patents, know-how, skills, technology, and we are prior to this in many other areas including the car show that we're coming to, the CES. So yes,
we're right now at the right place at the right time.
QUEST: So, Rudy Giuliani, what does this deal with Blackberry give you? There's lot of security software. What are you going to be getting from
them that you can then give to your clients?
GIULIANI: OK, so we have -- Giuliani Partners has been in the security business for 16 years. We have been involved in cybersecurity in one way
or another for 13 years. It's the number one form of crime growing in the world. It's a national security menace. Many of my clients that I do
security consulting for, that security consulting over the years has turned to cybersecurity. In other words, that's where their major needs are. And
as we investigated, we found that Blackberry has just about the best available solutions to many of their problems.
[16:40:00] So, what we will be able to do now is have the Blackberry team and my team analyze their problems. Tell them what else they need, in
order to defend themselves against cyber intrusion, and put them in the best possible position to be defended. And also, put them in the best
possible position to pick up an intrusion early. Because that's important, too. If you don't pick it up early, that's when you get the 20 million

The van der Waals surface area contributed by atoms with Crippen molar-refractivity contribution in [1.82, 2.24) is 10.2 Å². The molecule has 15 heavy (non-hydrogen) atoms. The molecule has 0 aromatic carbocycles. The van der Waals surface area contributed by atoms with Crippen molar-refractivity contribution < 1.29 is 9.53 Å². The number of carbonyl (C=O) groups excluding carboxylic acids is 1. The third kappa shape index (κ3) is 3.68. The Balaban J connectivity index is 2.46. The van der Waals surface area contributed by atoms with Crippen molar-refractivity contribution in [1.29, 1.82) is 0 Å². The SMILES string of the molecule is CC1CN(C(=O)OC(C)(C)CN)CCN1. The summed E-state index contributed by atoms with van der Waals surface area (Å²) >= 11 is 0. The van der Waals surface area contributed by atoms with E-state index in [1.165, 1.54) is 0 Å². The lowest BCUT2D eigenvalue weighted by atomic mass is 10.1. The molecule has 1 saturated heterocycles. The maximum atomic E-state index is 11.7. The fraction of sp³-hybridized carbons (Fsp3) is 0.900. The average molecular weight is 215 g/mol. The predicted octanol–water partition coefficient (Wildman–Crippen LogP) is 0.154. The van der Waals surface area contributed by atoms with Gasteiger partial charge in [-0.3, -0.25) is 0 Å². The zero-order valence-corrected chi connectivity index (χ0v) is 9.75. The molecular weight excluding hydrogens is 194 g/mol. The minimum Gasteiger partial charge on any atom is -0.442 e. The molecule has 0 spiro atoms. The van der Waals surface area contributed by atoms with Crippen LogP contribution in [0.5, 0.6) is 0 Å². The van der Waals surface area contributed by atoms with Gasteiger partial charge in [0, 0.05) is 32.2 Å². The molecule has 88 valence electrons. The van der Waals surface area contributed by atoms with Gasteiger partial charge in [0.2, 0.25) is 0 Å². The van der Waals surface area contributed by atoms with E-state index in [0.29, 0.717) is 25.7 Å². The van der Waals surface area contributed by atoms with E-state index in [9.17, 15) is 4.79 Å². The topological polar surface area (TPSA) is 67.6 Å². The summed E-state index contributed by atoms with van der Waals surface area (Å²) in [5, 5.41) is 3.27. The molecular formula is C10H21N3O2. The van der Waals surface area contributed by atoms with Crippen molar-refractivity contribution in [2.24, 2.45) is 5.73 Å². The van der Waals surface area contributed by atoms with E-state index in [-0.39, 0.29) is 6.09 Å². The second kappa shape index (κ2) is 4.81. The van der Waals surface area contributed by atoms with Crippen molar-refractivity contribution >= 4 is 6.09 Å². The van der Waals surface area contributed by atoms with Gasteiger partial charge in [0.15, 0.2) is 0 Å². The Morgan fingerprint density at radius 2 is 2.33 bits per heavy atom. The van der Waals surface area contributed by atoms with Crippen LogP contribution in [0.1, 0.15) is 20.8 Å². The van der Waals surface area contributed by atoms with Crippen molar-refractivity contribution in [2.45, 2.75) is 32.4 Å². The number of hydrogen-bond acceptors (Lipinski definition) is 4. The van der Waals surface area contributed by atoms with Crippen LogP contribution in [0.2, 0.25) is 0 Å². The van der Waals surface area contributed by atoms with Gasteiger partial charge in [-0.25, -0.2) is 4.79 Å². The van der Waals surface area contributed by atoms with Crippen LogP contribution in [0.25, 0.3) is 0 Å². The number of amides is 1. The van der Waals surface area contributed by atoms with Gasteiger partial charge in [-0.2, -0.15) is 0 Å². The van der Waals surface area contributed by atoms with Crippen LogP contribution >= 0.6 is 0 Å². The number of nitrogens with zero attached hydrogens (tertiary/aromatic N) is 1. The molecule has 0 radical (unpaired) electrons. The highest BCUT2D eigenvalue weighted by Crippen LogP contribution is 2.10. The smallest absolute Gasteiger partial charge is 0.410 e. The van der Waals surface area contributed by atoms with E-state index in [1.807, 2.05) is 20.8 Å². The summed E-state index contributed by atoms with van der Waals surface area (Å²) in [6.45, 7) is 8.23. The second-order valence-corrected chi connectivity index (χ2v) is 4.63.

identities taken. If you can get it in a week or a month, you can cut it down. But if let it go on for 10 months or 11 or 12, then you're really
QUEST: John Chen, are you gearing your security protocols to private hackers or state-sponsored intrusions? Because if, as we heard today in
Congress, states act as the Russians, the Chinese, and as the mayor basically says, everybody's at it. Well, you've got to be able to keep
everybody out. And that means governments, too.
CHEN: Yes, I don't think our software and our practice in ALTOSA, differentiates whether you're a country or you're an individual. What
we're doing is to protect institution, in the best security possible. So, it's not as beyond whether you're a country or a private sector or an
QUEST: Mr. Mayor, is it helpful for the President-elect to cast aspersions and cast doubt over the intelligence agencies before he takes office?
GIULIANI: Well, look, the reality is, he hasn't taken office yet. He can raise the questions that he wants to raise. He probably wants to do a
major reorganization of intelligence, and how intelligence is gathered. Given the fact we've had some serious problems over the last, really now 10